M118 | Pincushion

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Eastern Woodlands
Aboriginal: Mi'kmaq
1835-1845, 19th century
Birchbark, porcupine quills, hair, cotton cloth, silk ribbon, glass beads, organic dyes
7.1 x 8 cm
Gift of Mr. David Ross McCord
© McCord Museum
Keywords:  Pincushion (12)
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Objects decorated with porcupine quills inserted in birch bark were among the most popular items made by the Mi'kmaqs. After the arrival of Europeans, Mi'kmaq artists began augmenting their traditional repertoire with more and more European forms: jewellery cases, hat boxes, flower pots, saucers, lamp shades, waste baskets, tea cosies, doll cradles and all sorts of small containers - for holding playing or visiting cards, storing cigars and keeping glasses, pocket watches or needles.

Keys to History

The sale of souvenirs opened up new opportunities for the Mi'kmaq, enabling them to overcome some of the hardships of living on reserves. For Euro-Canadians, Mi'kmaq objects represented the essence of North America, where the image of Aboriginal people was closely linked to nature. Tourists bought souvenirs hoping to take home with them objects that symbolized the places they had visited. Mi'kmaq objects, whether because their components came from the land, or because of the strong feelings they evoked, satisfied the desire of buyers to have in hand a piece of America.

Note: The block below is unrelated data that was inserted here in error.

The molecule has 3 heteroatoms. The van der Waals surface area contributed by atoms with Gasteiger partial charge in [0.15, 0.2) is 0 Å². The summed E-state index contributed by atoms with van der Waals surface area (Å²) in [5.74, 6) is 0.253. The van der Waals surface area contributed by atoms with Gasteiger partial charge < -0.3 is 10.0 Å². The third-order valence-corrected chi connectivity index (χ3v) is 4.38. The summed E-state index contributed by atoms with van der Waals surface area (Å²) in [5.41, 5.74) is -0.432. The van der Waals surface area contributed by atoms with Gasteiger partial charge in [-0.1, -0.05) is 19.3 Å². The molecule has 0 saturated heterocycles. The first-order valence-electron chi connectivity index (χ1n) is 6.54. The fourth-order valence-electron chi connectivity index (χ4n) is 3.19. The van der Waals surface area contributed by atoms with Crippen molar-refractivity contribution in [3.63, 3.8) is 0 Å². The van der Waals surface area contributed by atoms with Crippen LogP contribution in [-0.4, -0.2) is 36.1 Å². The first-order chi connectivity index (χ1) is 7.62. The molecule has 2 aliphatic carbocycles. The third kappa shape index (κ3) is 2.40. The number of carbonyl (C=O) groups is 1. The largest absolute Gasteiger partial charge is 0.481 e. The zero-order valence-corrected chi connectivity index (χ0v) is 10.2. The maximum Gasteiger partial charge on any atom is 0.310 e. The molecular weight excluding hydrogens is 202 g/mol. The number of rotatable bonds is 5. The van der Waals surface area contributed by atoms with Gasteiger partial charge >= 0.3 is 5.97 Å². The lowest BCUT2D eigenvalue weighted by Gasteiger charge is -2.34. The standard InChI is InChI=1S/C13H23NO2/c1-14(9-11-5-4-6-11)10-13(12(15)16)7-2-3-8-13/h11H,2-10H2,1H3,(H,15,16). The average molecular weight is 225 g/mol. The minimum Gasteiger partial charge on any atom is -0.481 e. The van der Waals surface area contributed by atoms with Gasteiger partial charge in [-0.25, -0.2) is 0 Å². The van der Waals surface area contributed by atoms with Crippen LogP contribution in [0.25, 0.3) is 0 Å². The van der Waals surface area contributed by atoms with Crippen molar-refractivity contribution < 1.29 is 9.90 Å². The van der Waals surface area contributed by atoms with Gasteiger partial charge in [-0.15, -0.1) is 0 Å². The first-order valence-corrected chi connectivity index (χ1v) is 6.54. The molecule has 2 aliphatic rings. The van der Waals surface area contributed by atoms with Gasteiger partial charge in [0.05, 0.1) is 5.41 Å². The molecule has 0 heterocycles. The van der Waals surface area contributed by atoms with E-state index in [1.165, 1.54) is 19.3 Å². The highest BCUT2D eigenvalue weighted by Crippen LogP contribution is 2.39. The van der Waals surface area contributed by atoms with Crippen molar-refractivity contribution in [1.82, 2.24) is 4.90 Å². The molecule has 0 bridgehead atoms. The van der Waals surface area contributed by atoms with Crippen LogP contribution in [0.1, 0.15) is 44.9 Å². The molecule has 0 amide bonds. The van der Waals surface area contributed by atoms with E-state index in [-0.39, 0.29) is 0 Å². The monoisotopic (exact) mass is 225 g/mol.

Pincushions are a good example of the marriage between Mi'kmaq know-how and aesthetics, and the tastes of the Euro-Canadians who purchased them. For women in the Victorian era, pincushions were an essential accessory, a mainstay of their sewing kit, as well as something attractive to look at. Large pincushions were designed to hold long hat pins. A heart-shaped pincushion such as this one might be given to a woman by a friend or gentleman admirer.

  • What

    This heart-shaped pincushion is made of cotton, porcupine quills, glass beads and silk ribbons. It is stuffed with horse or moose hair.

  • Where

    This object was made in Nova Scotia or New Brunswick.

  • When

    This pincushion was made between 1875 and 1900.

  • Who

    Tourists bought many of these pincushions as souvenirs.